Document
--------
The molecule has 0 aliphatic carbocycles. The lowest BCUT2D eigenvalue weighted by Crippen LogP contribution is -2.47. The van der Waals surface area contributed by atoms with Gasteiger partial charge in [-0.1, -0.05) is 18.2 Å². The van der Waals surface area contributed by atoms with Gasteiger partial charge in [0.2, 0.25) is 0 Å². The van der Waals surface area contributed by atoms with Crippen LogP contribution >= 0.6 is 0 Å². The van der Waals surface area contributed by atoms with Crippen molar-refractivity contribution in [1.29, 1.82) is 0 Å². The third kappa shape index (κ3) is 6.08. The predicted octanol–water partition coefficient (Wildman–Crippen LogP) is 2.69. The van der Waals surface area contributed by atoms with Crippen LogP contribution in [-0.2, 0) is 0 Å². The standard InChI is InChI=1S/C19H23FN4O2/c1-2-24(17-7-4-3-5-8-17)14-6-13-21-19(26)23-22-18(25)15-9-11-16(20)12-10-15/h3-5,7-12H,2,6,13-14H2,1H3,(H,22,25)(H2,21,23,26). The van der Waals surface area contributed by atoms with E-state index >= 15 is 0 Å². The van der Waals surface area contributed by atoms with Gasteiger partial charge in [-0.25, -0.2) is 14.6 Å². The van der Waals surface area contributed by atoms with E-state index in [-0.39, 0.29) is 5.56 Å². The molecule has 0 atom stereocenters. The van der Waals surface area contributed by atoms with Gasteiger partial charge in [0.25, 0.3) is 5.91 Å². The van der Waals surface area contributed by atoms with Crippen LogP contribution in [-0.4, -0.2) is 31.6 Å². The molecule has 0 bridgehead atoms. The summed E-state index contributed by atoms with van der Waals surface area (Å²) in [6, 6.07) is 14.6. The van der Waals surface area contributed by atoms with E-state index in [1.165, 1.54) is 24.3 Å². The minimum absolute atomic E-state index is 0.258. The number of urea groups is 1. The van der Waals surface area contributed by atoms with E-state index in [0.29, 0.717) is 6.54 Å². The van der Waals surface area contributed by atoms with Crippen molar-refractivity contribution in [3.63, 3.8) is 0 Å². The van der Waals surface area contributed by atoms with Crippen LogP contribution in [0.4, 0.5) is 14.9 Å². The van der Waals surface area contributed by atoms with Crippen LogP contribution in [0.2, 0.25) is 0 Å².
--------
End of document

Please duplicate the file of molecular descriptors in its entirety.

The molecule has 0 aliphatic carbocycles. The lowest BCUT2D eigenvalue weighted by Crippen LogP contribution is -2.47. The van der Waals surface area contributed by atoms with Gasteiger partial charge in [-0.1, -0.05) is 18.2 Å². The van der Waals surface area contributed by atoms with Gasteiger partial charge in [0.2, 0.25) is 0 Å². The van der Waals surface area contributed by atoms with Crippen LogP contribution >= 0.6 is 0 Å². The van der Waals surface area contributed by atoms with Crippen molar-refractivity contribution in [1.29, 1.82) is 0 Å². The third kappa shape index (κ3) is 6.08. The predicted octanol–water partition coefficient (Wildman–Crippen LogP) is 2.69. The van der Waals surface area contributed by atoms with Crippen LogP contribution in [-0.2, 0) is 0 Å². The standard InChI is InChI=1S/C19H23FN4O2/c1-2-24(17-7-4-3-5-8-17)14-6-13-21-19(26)23-22-18(25)15-9-11-16(20)12-10-15/h3-5,7-12H,2,6,13-14H2,1H3,(H,22,25)(H2,21,23,26). The van der Waals surface area contributed by atoms with E-state index >= 15 is 0 Å². The van der Waals surface area contributed by atoms with Gasteiger partial charge in [-0.25, -0.2) is 14.6 Å². The van der Waals surface area contributed by atoms with E-state index in [-0.39, 0.29) is 5.56 Å². The molecule has 0 atom stereocenters. The van der Waals surface area contributed by atoms with Gasteiger partial charge in [0.25, 0.3) is 5.91 Å². The van der Waals surface area contributed by atoms with Crippen LogP contribution in [-0.4, -0.2) is 31.6 Å². The molecule has 0 bridgehead atoms. The summed E-state index contributed by atoms with van der Waals surface area (Å²) in [6, 6.07) is 14.6. The van der Waals surface area contributed by atoms with E-state index in [1.165, 1.54) is 24.3 Å². The minimum absolute atomic E-state index is 0.258. The number of urea groups is 1. The van der Waals surface area contributed by atoms with E-state index in [0.29, 0.717) is 6.54 Å². The van der Waals surface area contributed by atoms with Crippen molar-refractivity contribution in [3.63, 3.8) is 0 Å². The van der Waals surface area contributed by atoms with Crippen LogP contribution in [0.4, 0.5) is 14.9 Å². The van der Waals surface area contributed by atoms with Crippen LogP contribution in [0.2, 0.25) is 0 Å².